NEW YORK, NY - MAY 02: Matt Wieters #32 of the Baltimore Orioles follows through on a seventh inning RBI double against the New York Yankees at Yankee Stadium on May 2, 2012 in the Bronx borough of New York City. (Photo by Jim McIsaac/Getty Images)
It's so tempting to write off the Baltimore Orioles' hot start to the season as nothing but that: a hot start. But I'm somewhat skeptical; I'm not ready to call the Orioles a fluke, and I think if they continue to have a large number of their players playing toward the high end of their projections and ability level, then they could certainly make the AL East quiiiite interesting this season. They don't have the pitching to make an extended run at the playoffs, but they're certainly looking like a team that's done being bowled over.
It's too bad Jason Hammel won't be pitching this series; I'd love to see him throw against the Rays for nostalgic reasons, although he's been the O's best pitcher this season so it's probably for the best. That said, this trio isn't necessarily going to be easy to walk over either.
This will be Eveland's first start in the majors this season, as he's spent the entire year so far down in Triple-A as added depth. From the looks of things these past couple years, Eveland has been in the process of remaking himself in order to (hopefully) stick in the majors. His strikeout rate hasn't cracked 14% over the past three seasons, so Eveland has had to refine his control in order to make himself successful.
If Eveland can keep his walk rate low (around 5% or so) and force batters to hit the ball on the ground, he can be successful. Due to his strikeout rate, though, his margin for success is simply slimmer than most.
Eveland throws a number of pitches -- four-seam, two-seam, cutter, slider, change up, curveball -- and he's changed his mix of pitches so much over the past few years, it's difficult to say how he's going to be attacking hitters now. My assumption is that he will rely heavily on his two-seam fastball in order to keep hitters on the ground, and it looks like his slider and change up have become his primary off-speed pitches.
There aren't many good things to say about Brian Matusz these days, but we can say this: he's slightly less broke than he was last season. His swinging strike rate is up slightly to 7.4%, and his home run rate is a respectable 7.7% (as opposed to last year's 20%). Of course, he's still walking a ton of hitters (10.6%) and letting up hits all over the place (.346 BABIP), but hey, it's a small step...kinda.
This is a dramatic over-simplification, but Matusz's problem seems to boil down to his control. His pitches are all still nearly as effective as they were back in 2010 -- or at least, they're still generating nearly the same swinging strike rate -- and his velocity is actually up slightly year-over-year. But Matusz is walking more batters for the third season in a row, and he seemingly can't keep the ball low in the zone. When hitters are putting the ball on the ground only 28% of the time, you're going to let up an inordinate amount of home runs and extra base hits.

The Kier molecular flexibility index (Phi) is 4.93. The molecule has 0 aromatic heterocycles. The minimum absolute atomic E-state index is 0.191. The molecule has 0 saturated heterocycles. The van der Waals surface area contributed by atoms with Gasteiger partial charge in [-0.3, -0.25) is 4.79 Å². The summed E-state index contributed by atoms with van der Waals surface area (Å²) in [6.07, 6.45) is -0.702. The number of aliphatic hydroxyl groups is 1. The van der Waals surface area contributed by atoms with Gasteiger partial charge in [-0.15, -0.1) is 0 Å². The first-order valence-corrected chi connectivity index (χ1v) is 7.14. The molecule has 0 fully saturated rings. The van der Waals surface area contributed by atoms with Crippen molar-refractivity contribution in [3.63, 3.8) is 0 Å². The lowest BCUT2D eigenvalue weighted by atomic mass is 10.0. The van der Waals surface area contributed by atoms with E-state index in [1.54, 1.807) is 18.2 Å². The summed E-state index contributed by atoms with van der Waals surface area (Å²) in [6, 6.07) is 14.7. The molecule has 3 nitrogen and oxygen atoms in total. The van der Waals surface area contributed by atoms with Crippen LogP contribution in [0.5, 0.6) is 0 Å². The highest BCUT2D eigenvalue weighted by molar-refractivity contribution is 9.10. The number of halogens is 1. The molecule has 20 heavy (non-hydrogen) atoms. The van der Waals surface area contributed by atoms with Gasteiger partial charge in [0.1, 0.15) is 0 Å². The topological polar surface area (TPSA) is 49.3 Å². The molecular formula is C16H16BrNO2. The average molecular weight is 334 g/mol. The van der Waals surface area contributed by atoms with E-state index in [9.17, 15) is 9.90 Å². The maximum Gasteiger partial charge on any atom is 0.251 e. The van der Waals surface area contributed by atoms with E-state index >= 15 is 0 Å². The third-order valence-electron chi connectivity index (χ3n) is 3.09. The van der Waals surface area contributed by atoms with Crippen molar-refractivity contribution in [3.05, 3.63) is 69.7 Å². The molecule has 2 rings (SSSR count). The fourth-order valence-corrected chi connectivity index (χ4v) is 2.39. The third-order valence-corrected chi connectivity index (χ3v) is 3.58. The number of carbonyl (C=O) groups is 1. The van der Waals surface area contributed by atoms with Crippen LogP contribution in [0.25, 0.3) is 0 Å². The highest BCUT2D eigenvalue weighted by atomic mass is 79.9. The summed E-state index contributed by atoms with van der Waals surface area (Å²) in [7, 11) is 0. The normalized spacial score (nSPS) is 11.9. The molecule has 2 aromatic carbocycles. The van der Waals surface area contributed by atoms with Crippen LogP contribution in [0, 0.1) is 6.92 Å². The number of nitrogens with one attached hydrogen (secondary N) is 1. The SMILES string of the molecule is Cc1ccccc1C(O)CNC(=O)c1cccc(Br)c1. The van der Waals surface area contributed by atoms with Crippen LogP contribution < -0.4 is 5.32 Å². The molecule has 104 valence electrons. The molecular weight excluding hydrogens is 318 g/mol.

I'm still rooting for Matusz to put things together and to regain his 2010 form, but the odds of that happening are seeming slimmer and slimmer all the time. The Orioles have the time to wait him out, but he's beginning to dangerously the point where people stop banking on hope.
Out of the entire crop of young Orioles pitching prospects, it's beginning to look like Arrieta might be one of the few left that has a chance to develop into something. It's still early in the season, but Arrieta has been one of the O's most dependable starters so far. His stat line has remained nearly the same across the board -- same mediocre strikeouts, same high home run rate, same ground ball rate -- with one exception: his walk rate.
Arrieta's main weakness has always been his control (well, that and his home run rate), but for the first time, he's put together a stretch of solid starts where he displayed above average command. His walk rate has been cut nearly in half so far, down from 11.3% to 5.6%, and that's helped Arrieta become a more valuable pitcher overall. His ERA is a passable 4.23, and his 3.55 SIERA suggests that there could be good things in store for him. Now if only he could get that home run rate down... #thanksjoshhamilton!
He mainly throws a four-seamer, two-seamer, curveball, and slider, although he's been known to mix in a change up on occasion. His best out-pitch is his curveball, and his two seamer is adept at getting grounders.
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Stu Pomeranz didn't play in the majors last season -- in fact, this is his first stint in the majors -- but his minor league strikeout numbers have been quite impressive (albeit, in small sample sizes). Then again, he's 27 years old and hasn't gotten a shot yet, so take his minor league numbers with a grain of salt.